but you're right.. few would buy at $100 old, if the actual market/ available new home price in your area is only $50 bucks...
but doubt if that's the case.. then that many in an area like that.. would really be asking $100 in such a low priced market... unless Lot Location/ land value.. is actually the reason to justify the pricing..
But also don't discount the value of additions, upgrades,much larger lot sizes, with mature landscaping, garages, pools,porches,decks... often included in existing home sales.. that can be missing from those cheaper new home sales..
or the nearest to desired schools,stores, employment..

Apples.. and Oranges....

as that's most often the case.. when seeing pricing differences..
Since no matter what- the house depreciates and the style becomes obsolete...thus worth much less with time. it's the land LOCATION, LOCATION, LOCATION.. that matters..
most every town.. has high value vs.. undesirable low priced areas.. and desirability of neighborhoods can change quicker than homeowners wish to acknowledge...

just as many seem to think abandoned foreclosures needing tens of thousands of dollars of repairs.. is setting the value for well-cared for homes in good neighborhoods...

Even in lousy markets.. in good stable neighborhoods with jobs...
few seem to be willing to sell for less and settle for even less in a repurchase..
But for Americans.. in all price ranges.. be it rental,purchase, or even gov't subsidy.. there remains options for those willing to pursue the alternatives for shelter that they can afford....
And apparently still $50 a square new in some areas! even though 1500 sq foot on a lot.. for only $75,000 new seems surprising to many no doubt! especially with the median over $200,000 for existing...
please share that location.. more than a few might be interested...
as some might want in on that price..
before the kind of deal gets away.
taken your money

Sterling, VA

#11 Sep 10, 2008
Biscuit wrote:
"and maybe more important in "finding the bottom"... is with commodity prices for materials, labour costs.. the fact that building new replacement houses..excluding land costs-- may well already exceed the selling prices of existing homes already on lots..."
Considering labor and material costs, inflation adjusted, are flat for the last 10 years according to a recent study by Global Insight, I'd say it's time to put this LIE to rest. When one can build for $50 a square foot, why would anyone buy a USED house for $100/sq ft?
Where's the lie? that adjusted inflation- is what determines much of the price!!!!...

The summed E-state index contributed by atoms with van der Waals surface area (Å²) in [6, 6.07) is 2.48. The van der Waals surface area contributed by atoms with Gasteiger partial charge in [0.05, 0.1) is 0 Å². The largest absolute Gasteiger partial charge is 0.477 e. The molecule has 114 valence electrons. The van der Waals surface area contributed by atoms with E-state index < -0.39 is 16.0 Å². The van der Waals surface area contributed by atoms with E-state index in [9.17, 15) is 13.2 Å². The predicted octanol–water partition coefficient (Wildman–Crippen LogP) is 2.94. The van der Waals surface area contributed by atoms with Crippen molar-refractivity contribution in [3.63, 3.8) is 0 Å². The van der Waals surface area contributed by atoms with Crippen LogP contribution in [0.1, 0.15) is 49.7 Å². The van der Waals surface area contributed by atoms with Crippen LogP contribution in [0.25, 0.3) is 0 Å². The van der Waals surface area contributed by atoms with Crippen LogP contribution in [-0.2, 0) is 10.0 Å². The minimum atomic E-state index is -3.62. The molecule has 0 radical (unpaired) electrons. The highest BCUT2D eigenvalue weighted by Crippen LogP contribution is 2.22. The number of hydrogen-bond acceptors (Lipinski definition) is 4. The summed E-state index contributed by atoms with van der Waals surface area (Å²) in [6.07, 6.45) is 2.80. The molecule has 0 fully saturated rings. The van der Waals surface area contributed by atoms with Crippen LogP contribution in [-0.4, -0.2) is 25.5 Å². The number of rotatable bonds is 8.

supposedly a decently done study has shown "adjusted for inflation" home prices even at their peak.. have actually been "FLAT" for the last ONE HUNDRED YEARS!!!..
that arguement doesn't change the inflated price one must pay to build new... or buy used.. a comparable house..
Nor does the fact the U>S> is growing 3 million in population each and every year.. housing demand pressures on land and materials continue...
(except in areas where population is stagnant likely because of losing jobs etc..)
Land, materials, labour, fees, landscaping, driveways, sewer,utility connections/fees..etc..
Where in this country is that cheaper for new than existing?
Granted you can build cheaper in a less desired area than an upscale gated community.. but again.. existing homes in either will most likely be less... perhaps much less when the cost of everything included is included..when building within the same neighborhood...

Your market and labour must really be different from ours...(that labour and materials "adjusted for inflation over 10 years- kinda ruins a $50 sq foot price too)... of course don't forget, at least here locally and many markets that just land/lot prices can eat up much of that $50 sq..
the kitchen alone adds considerable.. when outfitted to today's standards....
Apples and Oranges.. are you comparing granite countertops, quality carpets (finished wood floors can be 5-6 a sqaure foot..plus labour to install (add the sub floor /etc..)..
? Will Contractors in your area actually build anything decent for $50 a square.. not counting the land and prep costs (local builder has the bills to prove over $20,000 for the dirt fill alone- a major dent in that $50 square- for a small house probably around 1500 sq or less!)- with land clearing.. there's $20. a square! How many buyers don't realize what his lot will cost just to bring to code)....
Or the upgrades necessary to bring that Promo priced unit up to the Jones's existing upgrades.. to compare prices...